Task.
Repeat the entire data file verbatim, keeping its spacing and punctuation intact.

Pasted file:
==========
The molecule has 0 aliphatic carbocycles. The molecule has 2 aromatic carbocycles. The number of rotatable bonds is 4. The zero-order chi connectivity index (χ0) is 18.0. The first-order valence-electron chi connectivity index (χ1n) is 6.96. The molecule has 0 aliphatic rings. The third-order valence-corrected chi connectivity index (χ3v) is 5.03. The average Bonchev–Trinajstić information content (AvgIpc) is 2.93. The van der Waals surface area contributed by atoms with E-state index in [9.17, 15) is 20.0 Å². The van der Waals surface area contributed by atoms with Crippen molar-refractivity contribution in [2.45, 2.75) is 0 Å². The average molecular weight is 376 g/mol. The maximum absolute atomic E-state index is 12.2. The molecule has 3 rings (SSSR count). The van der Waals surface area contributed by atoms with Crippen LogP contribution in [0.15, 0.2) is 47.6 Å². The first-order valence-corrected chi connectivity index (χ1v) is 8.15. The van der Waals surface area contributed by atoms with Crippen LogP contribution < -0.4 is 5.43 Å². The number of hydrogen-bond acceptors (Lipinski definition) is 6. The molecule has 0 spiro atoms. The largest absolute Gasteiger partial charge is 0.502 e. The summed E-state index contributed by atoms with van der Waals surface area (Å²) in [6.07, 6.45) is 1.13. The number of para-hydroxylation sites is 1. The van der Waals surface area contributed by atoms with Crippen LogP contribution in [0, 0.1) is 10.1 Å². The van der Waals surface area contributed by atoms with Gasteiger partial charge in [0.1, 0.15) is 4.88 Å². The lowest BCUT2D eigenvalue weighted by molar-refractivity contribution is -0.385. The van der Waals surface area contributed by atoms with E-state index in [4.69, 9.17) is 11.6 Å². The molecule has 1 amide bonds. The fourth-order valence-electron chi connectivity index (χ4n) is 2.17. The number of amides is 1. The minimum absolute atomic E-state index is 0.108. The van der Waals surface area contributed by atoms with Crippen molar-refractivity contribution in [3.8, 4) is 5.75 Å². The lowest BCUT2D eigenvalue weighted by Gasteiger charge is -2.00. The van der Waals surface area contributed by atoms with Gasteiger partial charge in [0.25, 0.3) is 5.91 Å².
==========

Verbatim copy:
The molecule has 0 aliphatic carbocycles. The molecule has 2 aromatic carbocycles. The number of rotatable bonds is 4. The zero-order chi connectivity index (χ0) is 18.0. The first-order valence-electron chi connectivity index (χ1n) is 6.96. The molecule has 0 aliphatic rings. The third-order valence-corrected chi connectivity index (χ3v) is 5.03. The average Bonchev–Trinajstić information content (AvgIpc) is 2.93. The van der Waals surface area contributed by atoms with E-state index in [9.17, 15) is 20.0 Å². The van der Waals surface area contributed by atoms with Crippen molar-refractivity contribution in [2.45, 2.75) is 0 Å². The average molecular weight is 376 g/mol. The maximum absolute atomic E-state index is 12.2. The molecule has 3 rings (SSSR count). The van der Waals surface area contributed by atoms with Crippen LogP contribution in [0.15, 0.2) is 47.6 Å². The first-order valence-corrected chi connectivity index (χ1v) is 8.15. The van der Waals surface area contributed by atoms with Crippen LogP contribution < -0.4 is 5.43 Å². The number of hydrogen-bond acceptors (Lipinski definition) is 6. The molecule has 0 spiro atoms. The largest absolute Gasteiger partial charge is 0.502 e. The summed E-state index contributed by atoms with van der Waals surface area (Å²) in [6.07, 6.45) is 1.13. The number of para-hydroxylation sites is 1. The van der Waals surface area contributed by atoms with Crippen LogP contribution in [0, 0.1) is 10.1 Å². The van der Waals surface area contributed by atoms with Gasteiger partial charge in [0.1, 0.15) is 4.88 Å². The lowest BCUT2D eigenvalue weighted by molar-refractivity contribution is -0.385. The van der Waals surface area contributed by atoms with E-state index in [4.69, 9.17) is 11.6 Å². The molecule has 1 amide bonds. The fourth-order valence-electron chi connectivity index (χ4n) is 2.17. The number of amides is 1. The minimum absolute atomic E-state index is 0.108. The van der Waals surface area contributed by atoms with Crippen molar-refractivity contribution in [3.8, 4) is 5.75 Å². The lowest BCUT2D eigenvalue weighted by Gasteiger charge is -2.00. The van der Waals surface area contributed by atoms with Gasteiger partial charge in [0.25, 0.3) is 5.91 Å².